During the week following his death, the Secretary of State directed that the flag at the State Department’s Harry S. Truman building be flown at half-staff in honor of Special Agent Sullivan and remain so until his funeral on September 30, 2005, in Westborough, Massachusetts. Dozens of State Department and DS colleagues joined his family and friends at the funeral, and tributes flowed in—one friend remembering him as a “good agent and a good man.” Another friend from Kabul posted online, “Sully, I was truly saddened by your loss. You have given your life to your country, your fellow agents, and your family. Always the trickster, I hope you are at peace, my brother. We had some good and crazy times.”
Across the world, other ceremonies honored Special Agent Sullivan shortly after his death. During a service at the U.S. Embassy in Baghdad, four memorial chairs, representing Sullivan and the three men killed with him—David Robert Shephard, Kenneth Demille Webb, and Peter Jay Tocci—were arranged according to a long-standing military tradition. DSS tools of the trade—a ballistic vest, a protective helmet, a rifle and special military and embassy Challenge Coins—were placed on and around each chair. Special Agent Sullivan’s chair also displayed his special agent badge. In Afghanistan, security contractors and DSS special agents who had served with Special Agent Sullivan lined the steps and flanked the podium during a memorial ceremony at the U.S. Embassy in Kabul.
Four months after he died, on January 19, 2006, in a memorial ceremony at the State Department, more than 600 family members, colleagues, friends, and other federal law enforcement and government officials watched as U.S. Secretary of State Condoleezza Rice posthumously awarded Special Agent Sullivan the Thomas Jefferson Star for Foreign Service. The award recognizes individuals who, while traveling or serving abroad on official business, are killed or incur a serious illness or injury that results in death, permanent incapacity, or disability. His parents, Diane and Robert Sullivan, accepted the award on Special Agent Sullivan’s behalf, and they were joined by Special Agent Sullivan’s sisters, Erin and Shauna.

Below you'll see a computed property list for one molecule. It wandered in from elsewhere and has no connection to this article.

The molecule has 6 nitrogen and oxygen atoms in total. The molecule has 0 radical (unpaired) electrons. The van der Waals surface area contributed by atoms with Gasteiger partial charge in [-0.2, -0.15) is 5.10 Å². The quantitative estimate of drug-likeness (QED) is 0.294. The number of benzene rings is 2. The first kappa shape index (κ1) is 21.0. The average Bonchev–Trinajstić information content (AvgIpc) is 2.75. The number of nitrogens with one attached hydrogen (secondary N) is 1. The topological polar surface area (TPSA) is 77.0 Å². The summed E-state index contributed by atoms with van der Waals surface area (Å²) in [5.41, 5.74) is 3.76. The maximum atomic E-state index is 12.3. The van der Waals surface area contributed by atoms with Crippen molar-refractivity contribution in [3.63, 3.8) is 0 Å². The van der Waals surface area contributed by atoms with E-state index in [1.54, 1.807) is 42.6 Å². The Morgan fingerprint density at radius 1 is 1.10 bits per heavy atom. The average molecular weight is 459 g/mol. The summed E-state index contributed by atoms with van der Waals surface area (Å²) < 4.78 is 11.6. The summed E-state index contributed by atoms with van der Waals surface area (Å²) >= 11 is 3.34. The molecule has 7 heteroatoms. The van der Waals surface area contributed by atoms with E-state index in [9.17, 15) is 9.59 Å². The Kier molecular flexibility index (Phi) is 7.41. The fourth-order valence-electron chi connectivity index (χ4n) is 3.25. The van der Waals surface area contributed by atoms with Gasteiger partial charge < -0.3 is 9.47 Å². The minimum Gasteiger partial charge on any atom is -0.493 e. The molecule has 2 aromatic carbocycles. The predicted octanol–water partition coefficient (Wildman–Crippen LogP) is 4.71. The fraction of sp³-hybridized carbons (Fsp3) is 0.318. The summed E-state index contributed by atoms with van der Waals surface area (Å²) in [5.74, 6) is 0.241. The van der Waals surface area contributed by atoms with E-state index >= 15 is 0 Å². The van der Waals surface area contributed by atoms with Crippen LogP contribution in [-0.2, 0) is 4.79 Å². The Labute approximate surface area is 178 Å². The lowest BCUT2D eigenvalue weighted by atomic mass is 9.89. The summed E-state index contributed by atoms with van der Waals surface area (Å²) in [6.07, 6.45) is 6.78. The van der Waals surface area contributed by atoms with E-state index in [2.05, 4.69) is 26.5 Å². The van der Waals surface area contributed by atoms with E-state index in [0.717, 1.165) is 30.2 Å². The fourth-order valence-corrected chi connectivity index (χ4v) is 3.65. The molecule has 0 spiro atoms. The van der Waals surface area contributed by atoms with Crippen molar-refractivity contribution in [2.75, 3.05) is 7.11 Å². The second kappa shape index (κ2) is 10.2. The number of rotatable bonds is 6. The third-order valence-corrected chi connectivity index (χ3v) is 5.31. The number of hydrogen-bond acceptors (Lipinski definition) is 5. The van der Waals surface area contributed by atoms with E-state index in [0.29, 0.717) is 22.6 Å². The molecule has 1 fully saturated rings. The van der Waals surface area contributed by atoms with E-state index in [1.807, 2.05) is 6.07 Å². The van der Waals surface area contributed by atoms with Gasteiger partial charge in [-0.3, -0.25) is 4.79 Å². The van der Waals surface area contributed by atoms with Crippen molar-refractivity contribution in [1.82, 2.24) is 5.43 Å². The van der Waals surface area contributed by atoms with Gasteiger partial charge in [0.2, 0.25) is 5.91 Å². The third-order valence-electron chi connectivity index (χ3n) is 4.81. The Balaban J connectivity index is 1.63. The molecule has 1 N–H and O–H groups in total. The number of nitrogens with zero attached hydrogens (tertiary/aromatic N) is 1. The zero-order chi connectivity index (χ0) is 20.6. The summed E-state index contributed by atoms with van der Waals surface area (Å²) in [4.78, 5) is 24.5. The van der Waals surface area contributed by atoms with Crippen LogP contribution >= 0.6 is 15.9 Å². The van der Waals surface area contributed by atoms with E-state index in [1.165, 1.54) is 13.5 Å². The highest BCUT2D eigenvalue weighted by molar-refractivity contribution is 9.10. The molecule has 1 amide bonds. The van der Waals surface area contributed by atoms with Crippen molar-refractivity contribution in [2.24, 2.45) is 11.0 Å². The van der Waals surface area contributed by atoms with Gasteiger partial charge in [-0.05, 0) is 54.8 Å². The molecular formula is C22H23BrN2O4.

In presenting the award Secretary Rice said, “Those who knew Stephen best, praise his dedication to friends, his service to America, and his unfailing devotion to the safety of others. He wanted to live and work wherever he could make the biggest difference in people’s lives. He embraced the opportunity to serve in Iraq and Afghanistan, and he was eager to play his part in helping their long-suffering peoples to build a future of hope for themselves and their nations.”
She added, “We see in Stephen, in the way he lived his life, the magnanimous spirit of a man who lent his strength to all who needed it most. …May we, the American people, and especially the men and women of the State Department, forever celebrate Stephen’s life in the way we live our own.”